Every day at Bruster’s Real Ice Cream, passionate ice-cream professionals craft fresh frozen treats while drawing from an arsenal of more than 140 recipes. At any given time, up to 24 different ice-cream flavors situate themselves on the shop’s menu, providing creamy canvases for a mélange of toppings including M&Ms, chocolate chips, fudge, and gummy worms. A lineup of yogurt, sorbet, and fat-free selections provide lighter yet equally satisfying alternatives to traditional cones, and chilled beverages such as iced coffees, shakes, and fresh-fruit smoothies challenge slurpers to sip until lips become permanently frozen in the shape of an ear-to-ear grin. In addition to dishing out treats from behind the counter, Bruster’s Real Ice Cream totes its refreshing repertoire to public functions and fundraisers, where the company typically donates a portion of its sales to the event’s cause.
At Bop's Frozen Custard, sweets specialists whip up cold desserts in the same way that vendors did under the carnival lights of Coney Island in 1919. With fewer tiny air bubbles than traditional ice cream and a serving temperature of 26 degrees, frozen custard provides a dessert experience that’s as smooth and rich as John D. Rockefeller swimming in an olive-oil pool. The dessert artists design specialties such as frozen-custard turtle sundaes with fudge, caramel, and pecans and super-thick concrete shakes packed with loads of fruits and candies.
Quick Quakes whips up protein-infused smoothies for time-strapped, nutrient-needing civilians. Under the leadership of a smooth and health-savvy owner, the staff concocts drinks designed with energy, nutrition, and satiation in mind. Their menu is extensive; standard Quakes ($3-$6) come in 30 flavors as varied as chocolate peanut-butter cup and strawberry banana. Specialty Quakes ($5-$7) traverse many of the food-pyramid compartments and include options such as the pre-workout Foreshock Quake and the post-perspiration Aftershock Quake. Patrons can take it to the next level with protein, caffeine, fiber, or vitamin C add-ons ($0.30+ each) or scale back by ordering any drink sugar-free.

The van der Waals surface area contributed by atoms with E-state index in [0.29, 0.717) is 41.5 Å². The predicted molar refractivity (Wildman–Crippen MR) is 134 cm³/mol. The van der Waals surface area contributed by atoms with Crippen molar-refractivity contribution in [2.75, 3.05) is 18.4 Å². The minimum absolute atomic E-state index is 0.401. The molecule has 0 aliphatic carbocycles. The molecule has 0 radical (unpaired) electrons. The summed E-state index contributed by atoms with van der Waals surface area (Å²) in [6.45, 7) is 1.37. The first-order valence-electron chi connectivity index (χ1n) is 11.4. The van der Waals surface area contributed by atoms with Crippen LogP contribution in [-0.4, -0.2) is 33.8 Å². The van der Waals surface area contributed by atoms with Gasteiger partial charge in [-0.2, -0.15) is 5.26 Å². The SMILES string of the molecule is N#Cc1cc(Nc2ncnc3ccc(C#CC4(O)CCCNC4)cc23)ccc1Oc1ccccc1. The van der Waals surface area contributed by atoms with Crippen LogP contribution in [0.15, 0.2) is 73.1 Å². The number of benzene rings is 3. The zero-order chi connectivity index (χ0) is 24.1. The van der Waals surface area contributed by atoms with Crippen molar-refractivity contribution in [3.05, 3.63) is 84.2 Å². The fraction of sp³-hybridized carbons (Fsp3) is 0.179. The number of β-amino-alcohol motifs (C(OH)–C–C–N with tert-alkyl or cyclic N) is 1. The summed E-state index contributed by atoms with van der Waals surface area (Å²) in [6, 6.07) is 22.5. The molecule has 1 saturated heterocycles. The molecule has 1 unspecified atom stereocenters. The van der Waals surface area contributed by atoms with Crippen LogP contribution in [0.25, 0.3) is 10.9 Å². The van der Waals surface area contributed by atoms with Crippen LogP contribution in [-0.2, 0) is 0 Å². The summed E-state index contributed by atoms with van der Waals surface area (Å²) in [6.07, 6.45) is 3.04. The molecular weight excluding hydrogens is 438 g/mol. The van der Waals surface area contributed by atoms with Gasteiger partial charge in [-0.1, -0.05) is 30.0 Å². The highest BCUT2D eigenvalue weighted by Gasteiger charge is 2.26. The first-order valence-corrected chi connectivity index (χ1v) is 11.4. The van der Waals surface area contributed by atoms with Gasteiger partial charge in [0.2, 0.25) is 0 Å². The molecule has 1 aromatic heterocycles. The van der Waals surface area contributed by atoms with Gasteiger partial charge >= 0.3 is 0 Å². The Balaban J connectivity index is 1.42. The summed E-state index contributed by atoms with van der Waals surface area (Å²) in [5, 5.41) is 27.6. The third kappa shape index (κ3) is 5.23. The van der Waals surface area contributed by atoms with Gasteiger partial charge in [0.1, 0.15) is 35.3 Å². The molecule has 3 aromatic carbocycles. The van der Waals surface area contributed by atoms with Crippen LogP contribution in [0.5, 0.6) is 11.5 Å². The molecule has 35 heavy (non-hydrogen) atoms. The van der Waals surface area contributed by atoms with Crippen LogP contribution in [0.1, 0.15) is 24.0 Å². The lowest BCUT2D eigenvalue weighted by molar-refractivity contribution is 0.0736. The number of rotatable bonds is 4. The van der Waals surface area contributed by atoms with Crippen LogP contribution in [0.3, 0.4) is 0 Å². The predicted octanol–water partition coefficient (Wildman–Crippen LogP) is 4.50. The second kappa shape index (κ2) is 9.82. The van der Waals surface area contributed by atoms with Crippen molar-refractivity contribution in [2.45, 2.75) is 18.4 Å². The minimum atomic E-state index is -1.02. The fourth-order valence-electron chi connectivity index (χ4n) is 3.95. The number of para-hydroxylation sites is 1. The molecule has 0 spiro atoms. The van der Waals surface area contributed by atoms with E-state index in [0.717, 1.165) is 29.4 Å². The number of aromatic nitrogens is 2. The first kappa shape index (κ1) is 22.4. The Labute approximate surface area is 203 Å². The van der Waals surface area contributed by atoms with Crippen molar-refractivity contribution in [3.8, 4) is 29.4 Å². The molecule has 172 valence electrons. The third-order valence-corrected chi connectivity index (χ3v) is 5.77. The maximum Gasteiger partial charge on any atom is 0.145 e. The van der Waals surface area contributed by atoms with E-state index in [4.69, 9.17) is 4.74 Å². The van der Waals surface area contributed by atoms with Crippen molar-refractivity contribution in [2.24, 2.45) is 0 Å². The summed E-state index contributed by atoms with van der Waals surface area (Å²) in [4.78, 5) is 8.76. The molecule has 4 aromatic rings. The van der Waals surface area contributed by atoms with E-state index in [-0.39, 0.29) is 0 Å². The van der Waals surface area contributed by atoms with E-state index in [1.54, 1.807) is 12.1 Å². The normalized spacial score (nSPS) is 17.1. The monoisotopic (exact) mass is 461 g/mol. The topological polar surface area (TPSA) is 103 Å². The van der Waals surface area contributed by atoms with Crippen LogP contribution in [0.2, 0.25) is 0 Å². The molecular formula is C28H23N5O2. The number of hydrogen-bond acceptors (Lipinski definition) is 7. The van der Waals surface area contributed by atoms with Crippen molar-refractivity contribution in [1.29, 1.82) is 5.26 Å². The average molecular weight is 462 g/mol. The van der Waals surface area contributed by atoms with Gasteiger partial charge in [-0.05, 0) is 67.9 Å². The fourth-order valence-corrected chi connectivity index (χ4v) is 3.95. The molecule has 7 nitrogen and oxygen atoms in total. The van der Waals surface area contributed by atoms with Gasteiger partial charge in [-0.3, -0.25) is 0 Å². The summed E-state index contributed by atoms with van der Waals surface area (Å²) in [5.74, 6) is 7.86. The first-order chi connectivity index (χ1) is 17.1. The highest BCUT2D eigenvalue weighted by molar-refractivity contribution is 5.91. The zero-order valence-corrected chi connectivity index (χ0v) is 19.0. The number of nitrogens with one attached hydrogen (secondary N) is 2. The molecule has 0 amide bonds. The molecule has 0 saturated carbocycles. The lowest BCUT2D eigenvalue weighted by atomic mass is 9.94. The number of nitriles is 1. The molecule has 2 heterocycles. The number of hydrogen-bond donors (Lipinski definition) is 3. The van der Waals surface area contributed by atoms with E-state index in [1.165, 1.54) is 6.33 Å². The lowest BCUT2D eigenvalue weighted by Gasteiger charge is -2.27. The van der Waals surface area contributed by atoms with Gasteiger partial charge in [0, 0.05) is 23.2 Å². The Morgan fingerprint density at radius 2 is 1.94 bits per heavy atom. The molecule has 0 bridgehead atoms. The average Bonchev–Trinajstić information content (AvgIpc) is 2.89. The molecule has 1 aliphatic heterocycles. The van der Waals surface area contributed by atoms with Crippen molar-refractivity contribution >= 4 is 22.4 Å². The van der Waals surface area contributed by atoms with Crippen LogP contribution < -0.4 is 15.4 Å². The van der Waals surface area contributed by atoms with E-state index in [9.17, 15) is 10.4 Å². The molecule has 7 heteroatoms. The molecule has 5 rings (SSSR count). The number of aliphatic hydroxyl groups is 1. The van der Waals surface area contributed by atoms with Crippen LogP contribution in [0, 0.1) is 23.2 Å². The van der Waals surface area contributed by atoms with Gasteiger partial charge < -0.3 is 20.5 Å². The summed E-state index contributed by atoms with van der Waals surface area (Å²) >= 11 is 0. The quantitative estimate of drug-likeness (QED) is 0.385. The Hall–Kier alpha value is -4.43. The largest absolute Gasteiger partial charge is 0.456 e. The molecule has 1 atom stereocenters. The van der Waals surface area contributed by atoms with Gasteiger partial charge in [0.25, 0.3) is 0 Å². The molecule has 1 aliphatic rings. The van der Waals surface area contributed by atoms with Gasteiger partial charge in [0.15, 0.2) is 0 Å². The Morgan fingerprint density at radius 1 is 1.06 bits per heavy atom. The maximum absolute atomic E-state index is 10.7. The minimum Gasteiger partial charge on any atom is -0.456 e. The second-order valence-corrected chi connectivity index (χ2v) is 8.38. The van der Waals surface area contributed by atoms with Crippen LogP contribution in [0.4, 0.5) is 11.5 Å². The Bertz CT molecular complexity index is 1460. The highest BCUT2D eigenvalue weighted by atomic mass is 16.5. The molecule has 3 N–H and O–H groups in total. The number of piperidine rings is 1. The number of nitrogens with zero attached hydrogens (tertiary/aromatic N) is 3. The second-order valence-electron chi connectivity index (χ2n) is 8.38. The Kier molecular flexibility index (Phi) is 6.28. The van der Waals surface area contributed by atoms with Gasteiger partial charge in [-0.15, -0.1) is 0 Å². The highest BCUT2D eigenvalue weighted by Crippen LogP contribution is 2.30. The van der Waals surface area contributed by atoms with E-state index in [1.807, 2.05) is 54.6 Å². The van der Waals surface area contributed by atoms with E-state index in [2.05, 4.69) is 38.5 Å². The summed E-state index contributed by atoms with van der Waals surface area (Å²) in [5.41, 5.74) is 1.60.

Despite their clean, colorful appearance, making donuts is tedious work. The cook has to deep-fry them in oil, careful not to turn them over or take them out too early, in hopes they'll darken to a perfect golden brown. And that's to say nothing of fillings, frosting, and toppings. But the staff at Planet Donut is up to the challenge, stocking old-school glass cases with their round treats. They whip up a range of flavors, from blueberry-studded to classic glaze.
At three local donut shops, bakers frost fresh batches of long johns, cake donuts, and sundry other sweets every morning, augmenting sugary starts with savory breakfast croissants and biscuits. Pastries such as glazed donuts ($0.59), éclairs ($0.80), and bear claws ($1) take a swipe at hunger, and cinnamon rolls ($1.15) unravel into sweet, flaky layers. Customers can ponder the perplexing solidity of donut holes ($0.12 each; $1.25/dozen) while waiting for a steamy croissant sandwich packed with ham and cheese ($3.25). While prepping hot kolaches or pigs in a blanket ($1 small; $2 large), bakers tuck hot dogs into a pillowy dough blanket before telling them "I love you" one final time.
To demonstrate just how old-fashioned it is, Bops Frozen Custard Flowood’s staff keeps its ice cream at the same temperature as Theodore Roosevelt’s bedroom thermostat: approximately 26 degrees. Whipped with very little air to maintain a dense flavor, Bops’ flagship frozen custard finds its way into sundaes, banana splits, and concretes, in which the custard and toppings are blended until the mixture is thick enough to turn upside down. Fruit smoothies and shaved ice in 26 flavors cool down mouths after heated exchanges with rival debate gangs, and a selection of take-home pies and custards keeps tempers chilled for days to come.